- You believe that only organized labor rescued the average worker from the Robber Barons and without the unions we would still have child labor and work seven days a week making mere pennies while living in houses with dirt floors.
- You believe that unions are the enemy of the worker and create widespread unemployment while protecting their own interests and anyone in a union is just a lazy bum who is afraid of competition. You may concede they were once necessary, but are no longer.
But for the purpose of this blog she believed that the public schools belonged to the public and that no kid should have to miss a single day of school because of what anyone thought about the unions. The school board made state-wide news for hiring in advance, substitute teachers for the whole district. School opened on time and negotiations with the union continued.
Personally, I hated the news because I was hoping for a longer Summer vacation. I was stunned though how opening the schools on time brought such controversy and how the media spun the events. We had print and TV media at our house regularly trying to get comments. My mom refused to comment.
On the last school board meeting before the contract was eventually signed the media was out in full force. Parents, teachers, and even some students turned out and I remember my Dad and I taking my mom to the meeting (she never drove). Other school board members with the protection of a sheriff’s deputy entered in through a side entrance to stay away from the picket line and arguing mobs that had formed outside.
My mom wanted to go into the front entrance since there were fewer steps (she walked with an exaggerated limp and stairs were not her friend) so this meant driving across the picket line with angry teachers (some had already been in the news for allegedly damaging cars with their signs) and making her way through the charged up crowd. This was going to be awesome, I couldn’t wait to see the first teacher that hit my dad’s truck with a sign. Nothing would’ve pleased me more than seeing my dad take one of these “educators” on a field trip to the pavement with his fist.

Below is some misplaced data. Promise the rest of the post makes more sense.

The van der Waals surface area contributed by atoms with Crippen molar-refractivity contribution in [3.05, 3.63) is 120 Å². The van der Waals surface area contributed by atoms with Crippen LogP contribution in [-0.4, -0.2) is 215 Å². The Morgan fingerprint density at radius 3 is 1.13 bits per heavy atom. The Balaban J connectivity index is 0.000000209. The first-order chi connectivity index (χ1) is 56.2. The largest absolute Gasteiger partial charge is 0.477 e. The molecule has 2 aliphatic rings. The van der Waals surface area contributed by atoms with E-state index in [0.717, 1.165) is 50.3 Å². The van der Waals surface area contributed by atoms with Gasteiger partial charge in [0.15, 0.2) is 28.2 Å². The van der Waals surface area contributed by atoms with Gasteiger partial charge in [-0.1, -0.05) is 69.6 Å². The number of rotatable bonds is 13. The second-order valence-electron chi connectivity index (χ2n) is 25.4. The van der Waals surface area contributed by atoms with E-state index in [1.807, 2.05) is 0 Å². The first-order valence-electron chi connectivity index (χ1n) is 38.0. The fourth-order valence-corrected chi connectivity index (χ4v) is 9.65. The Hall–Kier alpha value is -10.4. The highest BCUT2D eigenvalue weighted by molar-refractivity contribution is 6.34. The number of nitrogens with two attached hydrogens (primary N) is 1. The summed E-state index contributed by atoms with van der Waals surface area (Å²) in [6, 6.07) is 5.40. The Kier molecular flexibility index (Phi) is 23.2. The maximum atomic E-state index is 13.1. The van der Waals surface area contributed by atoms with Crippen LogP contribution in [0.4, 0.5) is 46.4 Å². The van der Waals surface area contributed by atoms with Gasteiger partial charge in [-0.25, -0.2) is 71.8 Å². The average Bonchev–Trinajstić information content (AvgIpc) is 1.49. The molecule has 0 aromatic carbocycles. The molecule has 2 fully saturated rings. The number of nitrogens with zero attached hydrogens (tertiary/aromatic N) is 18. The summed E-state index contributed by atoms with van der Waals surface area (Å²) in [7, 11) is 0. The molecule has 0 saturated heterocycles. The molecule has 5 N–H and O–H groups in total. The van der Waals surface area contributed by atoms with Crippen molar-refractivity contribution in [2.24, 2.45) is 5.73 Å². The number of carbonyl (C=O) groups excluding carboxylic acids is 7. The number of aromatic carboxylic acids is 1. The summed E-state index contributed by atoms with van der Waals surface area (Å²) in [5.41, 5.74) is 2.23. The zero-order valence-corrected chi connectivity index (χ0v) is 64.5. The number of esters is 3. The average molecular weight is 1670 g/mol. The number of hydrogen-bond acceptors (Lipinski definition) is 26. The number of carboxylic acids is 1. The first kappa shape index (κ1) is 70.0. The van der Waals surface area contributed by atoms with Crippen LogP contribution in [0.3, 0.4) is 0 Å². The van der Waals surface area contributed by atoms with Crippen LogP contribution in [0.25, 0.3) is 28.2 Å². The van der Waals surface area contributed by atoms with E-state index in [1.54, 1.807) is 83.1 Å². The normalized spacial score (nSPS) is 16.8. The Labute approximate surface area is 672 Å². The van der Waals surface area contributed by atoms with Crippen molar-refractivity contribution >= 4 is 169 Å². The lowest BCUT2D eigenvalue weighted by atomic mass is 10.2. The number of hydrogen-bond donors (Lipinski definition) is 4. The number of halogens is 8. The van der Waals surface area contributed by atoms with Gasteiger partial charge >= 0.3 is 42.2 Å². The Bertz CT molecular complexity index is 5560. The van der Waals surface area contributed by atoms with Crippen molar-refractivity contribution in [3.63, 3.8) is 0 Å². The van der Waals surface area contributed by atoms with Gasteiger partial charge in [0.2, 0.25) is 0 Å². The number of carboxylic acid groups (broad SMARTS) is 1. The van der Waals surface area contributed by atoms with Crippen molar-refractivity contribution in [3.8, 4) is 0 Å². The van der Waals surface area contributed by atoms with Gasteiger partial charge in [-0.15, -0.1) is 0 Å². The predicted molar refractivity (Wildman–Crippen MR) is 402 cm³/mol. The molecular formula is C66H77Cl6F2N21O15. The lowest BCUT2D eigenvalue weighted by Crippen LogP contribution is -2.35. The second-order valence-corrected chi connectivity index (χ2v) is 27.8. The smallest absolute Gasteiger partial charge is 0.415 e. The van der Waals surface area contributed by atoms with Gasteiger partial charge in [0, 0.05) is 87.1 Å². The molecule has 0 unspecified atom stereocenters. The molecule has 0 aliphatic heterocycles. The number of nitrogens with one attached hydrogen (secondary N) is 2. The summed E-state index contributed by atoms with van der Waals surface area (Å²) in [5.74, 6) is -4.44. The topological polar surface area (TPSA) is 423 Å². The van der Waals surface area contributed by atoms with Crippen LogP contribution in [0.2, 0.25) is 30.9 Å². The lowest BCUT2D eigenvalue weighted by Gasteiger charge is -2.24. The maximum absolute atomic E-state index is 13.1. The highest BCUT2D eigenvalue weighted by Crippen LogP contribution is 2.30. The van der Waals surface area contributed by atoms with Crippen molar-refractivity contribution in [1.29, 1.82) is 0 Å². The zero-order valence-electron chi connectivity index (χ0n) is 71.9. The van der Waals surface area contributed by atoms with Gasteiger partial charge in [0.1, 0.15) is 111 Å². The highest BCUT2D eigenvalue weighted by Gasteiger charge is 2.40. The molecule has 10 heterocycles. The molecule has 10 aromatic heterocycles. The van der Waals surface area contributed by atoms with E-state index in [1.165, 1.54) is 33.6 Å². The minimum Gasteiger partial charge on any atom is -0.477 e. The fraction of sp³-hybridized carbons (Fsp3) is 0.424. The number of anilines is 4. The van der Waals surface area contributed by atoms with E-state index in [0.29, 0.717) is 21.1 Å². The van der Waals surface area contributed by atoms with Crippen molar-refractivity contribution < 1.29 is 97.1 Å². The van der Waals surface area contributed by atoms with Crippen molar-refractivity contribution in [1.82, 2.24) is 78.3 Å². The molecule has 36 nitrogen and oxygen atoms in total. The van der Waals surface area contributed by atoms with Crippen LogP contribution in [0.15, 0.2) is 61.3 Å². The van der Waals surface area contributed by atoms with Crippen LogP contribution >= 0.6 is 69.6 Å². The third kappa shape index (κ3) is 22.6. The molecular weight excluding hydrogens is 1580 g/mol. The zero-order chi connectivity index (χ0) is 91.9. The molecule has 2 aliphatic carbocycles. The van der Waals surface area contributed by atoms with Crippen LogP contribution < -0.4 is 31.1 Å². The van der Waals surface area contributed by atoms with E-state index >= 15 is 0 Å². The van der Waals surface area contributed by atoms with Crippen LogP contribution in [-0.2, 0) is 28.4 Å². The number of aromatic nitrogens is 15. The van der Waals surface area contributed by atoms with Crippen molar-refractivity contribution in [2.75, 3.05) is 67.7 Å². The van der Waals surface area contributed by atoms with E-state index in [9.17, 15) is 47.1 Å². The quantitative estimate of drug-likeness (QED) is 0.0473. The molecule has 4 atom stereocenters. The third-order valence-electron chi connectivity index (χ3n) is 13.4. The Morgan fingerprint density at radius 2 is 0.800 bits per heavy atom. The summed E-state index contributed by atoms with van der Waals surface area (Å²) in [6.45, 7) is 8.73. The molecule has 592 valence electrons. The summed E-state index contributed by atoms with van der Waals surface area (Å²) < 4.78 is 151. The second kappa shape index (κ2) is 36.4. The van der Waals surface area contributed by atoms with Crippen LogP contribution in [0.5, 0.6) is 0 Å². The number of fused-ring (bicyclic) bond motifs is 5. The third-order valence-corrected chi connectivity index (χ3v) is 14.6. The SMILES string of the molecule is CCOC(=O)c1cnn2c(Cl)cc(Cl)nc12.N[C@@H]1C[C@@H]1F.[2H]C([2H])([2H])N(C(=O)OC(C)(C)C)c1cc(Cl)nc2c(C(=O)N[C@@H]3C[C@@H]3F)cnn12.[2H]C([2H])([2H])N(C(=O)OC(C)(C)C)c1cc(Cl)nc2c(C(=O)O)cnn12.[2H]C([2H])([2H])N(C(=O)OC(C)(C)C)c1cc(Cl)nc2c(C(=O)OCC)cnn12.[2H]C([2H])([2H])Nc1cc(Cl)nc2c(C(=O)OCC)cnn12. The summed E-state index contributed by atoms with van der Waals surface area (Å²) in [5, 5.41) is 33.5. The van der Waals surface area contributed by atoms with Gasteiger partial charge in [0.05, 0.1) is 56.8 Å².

My dad slowly and patiently drove his truck up toward the entrance and my mom opened the door and a hand was extended to her by a man who would later become my high school Civics teacher. My mom took his hand and she eased out of the truck and they walked along side talking. That teacher, while not a good teacher in my view, was a welcome visitor in our house for years. Maybe my mom didn’t have the good sense to be concerned about what could happen to her but instead she decided to be an honest broker and treat people with respect. More respect than they deserved I remembered thinking.
The media told great untruths and were generally sloppy reporting on what happened and the events of that time eventually changed my mom’s mind about public education entirely. That’s a subject for another day.
I work near the Machinists Union building which serves as a headquarters for the local that is employed by the Boeing company. In front of their building is metal artwork of people carrying signs by a burning barrel. I’ve always been impressed that they chose to have that in front of their building instead of artwork portraying people actually working.
For me, Labor Day is the three-day weekend that tells me College Football is here and clothes are on sale at back-to-school sales everywhere. There is no better time of year to head out to the stores to look for new clothes manufactured by child labor.
Thursday, September 01, 2011
I'll be back soon.